American Mold Builders Association survey points to generally positive business outlook

Survey imageAn online survey of mold manufacturers conducted by the American Mold Builders Association (AMBA; Indianapolis) reaped generally positive views of the business outlook going into 2019. The medical, dental and optical sectors are deemed the most promising, while automotive is expected to lag.

Presidents, owners and senior staff from 136 companies took the survey, which ran from Dec. 27 through Jan. 31. Forty-four percent of respondents were from companies reporting $1 million to $4.9 million in sales and 39% came from companies in the $5 million to $14.9 million range. Manufacturers of plastic injection molds represented 77% of respondents; 16% were makers of rubber and compression molds.

The top three markets served by survey participants were automotive (65%), consumer products (58%), and medical, dental and optical (49%). Packaging came in fourth at 24%.

Employment was up for 12% of respondents compared with three months prior to the survey; 76% reported that employment remained the same; and 11% said that employment was down. In the 2018 business forecast, 29% reported that employment was up, with 67% saying it was unchanged, and only 4% reporting a decline.

Backlog was up for 40% of the respondents in the 2019 survey, compared with 32% in the 2018 survey.

AMBA Executive Director Troy Nix noted that the vast majority of mold makers with sales over $15 million saw an increase in backlog while those companies below $1 million in sales saw a decrease. “Those companies in the median sales area carried the bulk of the increased backlog,” he said.

Profits were the same for 60% of respondents compared with three months before the survey; they were up for 23% and down for 17% of respondents.     

Overall, the current state of business as viewed in the survey period is mostly positive, Nix reported, with 50% of respondents reporting that business conditions are “good.” Smaller companies with under $1 million in sales, however, were the least likely to express optimism.

The hiring forecast looks promising, with 75% of respondents saying that they will be hiring; 15% said they were “not sure.” That might be due to the fact that over the next three months half of survey respondents said they expect business to “increase moderately,” with 10% saying they expect it to increase “substantially.” For about one-third of respondents, business is expected to remain the same.

A plurality (33%) of mold manufacturers expect to see the biggest business opportunities in the medical, dental and optical sectors, followed by automotive (16%), consumer goods (13%) and packaging (7%). “An aging population is creating growth opportunities,” commented Nix. “Even in a poor economy, medical, dental and optical will continue to grow.”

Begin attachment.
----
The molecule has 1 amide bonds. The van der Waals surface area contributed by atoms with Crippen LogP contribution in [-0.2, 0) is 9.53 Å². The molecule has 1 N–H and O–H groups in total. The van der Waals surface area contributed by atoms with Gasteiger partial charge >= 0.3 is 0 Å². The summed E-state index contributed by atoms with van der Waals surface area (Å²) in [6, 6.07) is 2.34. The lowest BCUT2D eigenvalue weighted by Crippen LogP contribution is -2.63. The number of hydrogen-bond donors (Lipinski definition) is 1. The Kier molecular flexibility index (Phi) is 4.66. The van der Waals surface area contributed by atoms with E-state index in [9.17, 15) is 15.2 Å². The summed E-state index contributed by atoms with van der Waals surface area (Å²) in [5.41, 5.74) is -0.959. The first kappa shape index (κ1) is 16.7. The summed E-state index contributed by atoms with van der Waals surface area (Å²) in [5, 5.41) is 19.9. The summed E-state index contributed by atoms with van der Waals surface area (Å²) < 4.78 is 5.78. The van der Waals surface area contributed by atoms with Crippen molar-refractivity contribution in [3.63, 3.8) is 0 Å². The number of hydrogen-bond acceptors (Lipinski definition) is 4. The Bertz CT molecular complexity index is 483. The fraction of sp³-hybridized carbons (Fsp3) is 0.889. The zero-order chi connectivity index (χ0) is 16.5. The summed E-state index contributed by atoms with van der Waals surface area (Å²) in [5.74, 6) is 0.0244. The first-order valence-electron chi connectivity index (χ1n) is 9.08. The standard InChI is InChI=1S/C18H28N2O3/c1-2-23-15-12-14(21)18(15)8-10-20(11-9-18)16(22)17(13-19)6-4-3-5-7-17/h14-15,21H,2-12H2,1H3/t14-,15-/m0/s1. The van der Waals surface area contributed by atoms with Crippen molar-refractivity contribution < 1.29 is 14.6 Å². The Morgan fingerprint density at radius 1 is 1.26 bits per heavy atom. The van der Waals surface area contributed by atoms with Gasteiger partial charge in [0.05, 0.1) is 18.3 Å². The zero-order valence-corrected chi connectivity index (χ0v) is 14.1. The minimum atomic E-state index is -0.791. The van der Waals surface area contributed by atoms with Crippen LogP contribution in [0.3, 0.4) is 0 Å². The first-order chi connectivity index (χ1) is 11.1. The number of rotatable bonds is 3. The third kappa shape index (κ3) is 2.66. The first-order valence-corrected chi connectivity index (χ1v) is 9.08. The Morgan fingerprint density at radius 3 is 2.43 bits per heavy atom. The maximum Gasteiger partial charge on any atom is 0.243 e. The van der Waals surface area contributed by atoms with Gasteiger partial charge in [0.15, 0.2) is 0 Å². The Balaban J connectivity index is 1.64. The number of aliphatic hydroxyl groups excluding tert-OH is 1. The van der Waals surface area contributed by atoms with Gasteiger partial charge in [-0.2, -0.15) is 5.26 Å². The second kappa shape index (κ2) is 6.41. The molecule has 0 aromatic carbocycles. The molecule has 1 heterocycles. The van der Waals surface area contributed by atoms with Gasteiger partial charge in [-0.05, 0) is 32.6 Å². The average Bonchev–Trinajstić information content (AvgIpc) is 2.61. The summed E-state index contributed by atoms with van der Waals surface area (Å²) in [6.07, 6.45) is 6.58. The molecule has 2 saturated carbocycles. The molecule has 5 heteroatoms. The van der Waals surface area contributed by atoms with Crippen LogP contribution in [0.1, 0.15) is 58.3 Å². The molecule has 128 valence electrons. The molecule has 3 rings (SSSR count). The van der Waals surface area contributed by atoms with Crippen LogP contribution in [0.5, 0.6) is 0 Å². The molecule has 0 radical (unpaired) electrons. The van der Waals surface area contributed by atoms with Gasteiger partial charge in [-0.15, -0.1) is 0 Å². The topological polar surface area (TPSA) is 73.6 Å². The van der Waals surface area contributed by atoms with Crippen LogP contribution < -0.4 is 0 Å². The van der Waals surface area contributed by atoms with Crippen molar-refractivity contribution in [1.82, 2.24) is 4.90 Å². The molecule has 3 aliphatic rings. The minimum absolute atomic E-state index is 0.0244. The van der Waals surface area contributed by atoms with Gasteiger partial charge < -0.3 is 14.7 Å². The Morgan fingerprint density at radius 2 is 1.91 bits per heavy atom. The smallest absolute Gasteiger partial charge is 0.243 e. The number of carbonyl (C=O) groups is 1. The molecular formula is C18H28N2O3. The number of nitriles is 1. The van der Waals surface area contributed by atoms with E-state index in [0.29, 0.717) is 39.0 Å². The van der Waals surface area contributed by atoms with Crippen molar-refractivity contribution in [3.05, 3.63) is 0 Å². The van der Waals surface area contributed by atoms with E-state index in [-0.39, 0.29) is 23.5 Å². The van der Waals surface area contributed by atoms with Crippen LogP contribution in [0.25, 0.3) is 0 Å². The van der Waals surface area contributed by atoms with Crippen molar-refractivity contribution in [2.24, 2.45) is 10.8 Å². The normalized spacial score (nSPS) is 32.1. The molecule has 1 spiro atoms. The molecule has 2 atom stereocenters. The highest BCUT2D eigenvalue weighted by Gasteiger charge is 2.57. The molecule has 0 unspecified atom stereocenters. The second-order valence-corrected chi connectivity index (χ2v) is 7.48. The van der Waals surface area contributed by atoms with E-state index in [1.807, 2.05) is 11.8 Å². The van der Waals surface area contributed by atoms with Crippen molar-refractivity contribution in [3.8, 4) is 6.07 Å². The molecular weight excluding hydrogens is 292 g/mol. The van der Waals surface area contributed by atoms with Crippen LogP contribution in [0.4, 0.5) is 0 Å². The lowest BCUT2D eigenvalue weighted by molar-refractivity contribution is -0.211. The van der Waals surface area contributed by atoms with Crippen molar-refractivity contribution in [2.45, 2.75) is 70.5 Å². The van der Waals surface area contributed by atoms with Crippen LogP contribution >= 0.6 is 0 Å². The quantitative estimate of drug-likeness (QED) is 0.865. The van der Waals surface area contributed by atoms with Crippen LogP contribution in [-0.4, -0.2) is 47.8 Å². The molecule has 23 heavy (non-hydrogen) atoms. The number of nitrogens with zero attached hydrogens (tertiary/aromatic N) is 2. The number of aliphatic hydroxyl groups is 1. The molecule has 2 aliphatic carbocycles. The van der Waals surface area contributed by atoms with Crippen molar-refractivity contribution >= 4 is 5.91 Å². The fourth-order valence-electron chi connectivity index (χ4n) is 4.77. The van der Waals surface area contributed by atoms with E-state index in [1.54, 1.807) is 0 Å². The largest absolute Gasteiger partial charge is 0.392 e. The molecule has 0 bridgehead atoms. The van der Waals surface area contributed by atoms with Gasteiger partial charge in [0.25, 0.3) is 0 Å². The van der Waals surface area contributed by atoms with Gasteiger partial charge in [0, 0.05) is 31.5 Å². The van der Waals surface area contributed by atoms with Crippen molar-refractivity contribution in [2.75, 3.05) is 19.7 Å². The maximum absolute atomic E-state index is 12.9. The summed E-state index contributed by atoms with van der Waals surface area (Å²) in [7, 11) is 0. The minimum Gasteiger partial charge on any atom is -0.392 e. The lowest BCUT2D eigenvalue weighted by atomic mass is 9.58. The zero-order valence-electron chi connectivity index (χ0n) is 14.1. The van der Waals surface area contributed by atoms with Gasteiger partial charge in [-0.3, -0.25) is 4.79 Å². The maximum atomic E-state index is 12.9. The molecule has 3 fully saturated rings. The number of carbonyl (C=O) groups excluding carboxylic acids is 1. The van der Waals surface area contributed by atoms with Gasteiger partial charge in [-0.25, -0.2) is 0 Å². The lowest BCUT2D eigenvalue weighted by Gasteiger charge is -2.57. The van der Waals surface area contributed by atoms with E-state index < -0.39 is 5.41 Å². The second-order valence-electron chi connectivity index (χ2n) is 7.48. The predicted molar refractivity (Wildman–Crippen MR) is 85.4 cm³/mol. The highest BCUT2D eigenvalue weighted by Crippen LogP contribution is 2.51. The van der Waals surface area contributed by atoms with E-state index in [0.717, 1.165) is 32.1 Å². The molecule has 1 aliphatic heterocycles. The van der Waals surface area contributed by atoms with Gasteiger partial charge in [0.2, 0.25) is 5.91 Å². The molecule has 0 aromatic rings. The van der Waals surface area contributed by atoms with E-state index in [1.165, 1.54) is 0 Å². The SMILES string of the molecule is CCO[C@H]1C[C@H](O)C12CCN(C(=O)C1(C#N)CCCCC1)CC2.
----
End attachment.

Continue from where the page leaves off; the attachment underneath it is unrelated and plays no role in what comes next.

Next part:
The automotive market has slipped out of the fast lane for 47% of respondents. “They seem to be more skeptical of automotive,” Nix said. “Automotive is projecting under 17 million units forecast for the first time in four years. If you’re servicing GM, you’re probably not optimistic, as autonomous and electric vehicles are starting to sliver out suppliers.”

Capital expenditures are expected to decrease among 60% of respondents with less than $1 million in sales. At companies in the $1 million to $4.9 million category, 48% expect to increase capital expenditures. “A lot of companies took advantage of the 2018 tax changes,” commented Nix.

The top challenge for moldmaking companies continues to be workforce development, with 100% of respondents noting that in the survey.

With respect to overseas tooling procurement, 66% said they do some buying of molds offshore. “I’d love to see the 29% grow to 100% one day,” Nix said. The number of respondents purchasing some molds overseas is down from 72% in 2017, however. “I have to think tariffs have something to do with the drop-off,” said Nix.

From the viewpoint of plastics processing customers, 42% said they are reshoring work back to the United States; 36% said they are not actively looking; and 19% reported customers were moderately looking. That’s optimistic, with Nix noting that the numbers were reversed not too many years ago. (The numbers are from the Manufacturers Association of Plastics Processors; Nix is also Executive Director of that trade group.)

“People are trying to bring stuff back, but processors are taking their foot off the accelerator,” Nix commented. “There was a lot of activity in 2018 with capital expenditures from processors, with 43% investing in automation and 31% investing in primary equipment. They’re doing everything they can to drive labor out of the process.”

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